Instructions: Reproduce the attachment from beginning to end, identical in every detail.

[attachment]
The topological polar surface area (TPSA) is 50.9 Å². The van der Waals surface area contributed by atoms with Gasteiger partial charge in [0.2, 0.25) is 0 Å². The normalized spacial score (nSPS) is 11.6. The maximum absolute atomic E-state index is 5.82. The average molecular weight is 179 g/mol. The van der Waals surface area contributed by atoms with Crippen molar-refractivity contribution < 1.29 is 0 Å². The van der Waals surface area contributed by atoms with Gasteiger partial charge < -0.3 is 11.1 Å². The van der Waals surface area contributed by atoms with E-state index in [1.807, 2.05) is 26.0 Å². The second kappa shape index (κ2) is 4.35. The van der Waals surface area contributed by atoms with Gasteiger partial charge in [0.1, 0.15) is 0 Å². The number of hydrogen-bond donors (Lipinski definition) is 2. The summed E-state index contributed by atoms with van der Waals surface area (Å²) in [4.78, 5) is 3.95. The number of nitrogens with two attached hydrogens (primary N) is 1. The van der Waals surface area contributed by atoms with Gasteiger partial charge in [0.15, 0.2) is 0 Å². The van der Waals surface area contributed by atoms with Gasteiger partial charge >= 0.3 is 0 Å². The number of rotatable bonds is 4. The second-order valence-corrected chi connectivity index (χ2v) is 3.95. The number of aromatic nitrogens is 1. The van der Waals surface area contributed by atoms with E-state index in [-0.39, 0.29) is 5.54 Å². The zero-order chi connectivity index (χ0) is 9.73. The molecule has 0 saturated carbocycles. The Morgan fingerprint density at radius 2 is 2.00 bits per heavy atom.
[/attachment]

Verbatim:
The topological polar surface area (TPSA) is 50.9 Å². The van der Waals surface area contributed by atoms with Gasteiger partial charge in [0.2, 0.25) is 0 Å². The normalized spacial score (nSPS) is 11.6. The maximum absolute atomic E-state index is 5.82. The average molecular weight is 179 g/mol. The van der Waals surface area contributed by atoms with Crippen molar-refractivity contribution < 1.29 is 0 Å². The van der Waals surface area contributed by atoms with Gasteiger partial charge < -0.3 is 11.1 Å². The van der Waals surface area contributed by atoms with E-state index in [1.807, 2.05) is 26.0 Å². The second kappa shape index (κ2) is 4.35. The van der Waals surface area contributed by atoms with Gasteiger partial charge in [0.1, 0.15) is 0 Å². The number of hydrogen-bond donors (Lipinski definition) is 2. The summed E-state index contributed by atoms with van der Waals surface area (Å²) in [4.78, 5) is 3.95. The number of nitrogens with two attached hydrogens (primary N) is 1. The van der Waals surface area contributed by atoms with Gasteiger partial charge in [0.15, 0.2) is 0 Å². The van der Waals surface area contributed by atoms with Gasteiger partial charge >= 0.3 is 0 Å². The number of rotatable bonds is 4. The second-order valence-corrected chi connectivity index (χ2v) is 3.95. The number of aromatic nitrogens is 1. The van der Waals surface area contributed by atoms with E-state index in [-0.39, 0.29) is 5.54 Å². The zero-order chi connectivity index (χ0) is 9.73. The molecule has 0 saturated carbocycles. The Morgan fingerprint density at radius 2 is 2.00 bits per heavy atom.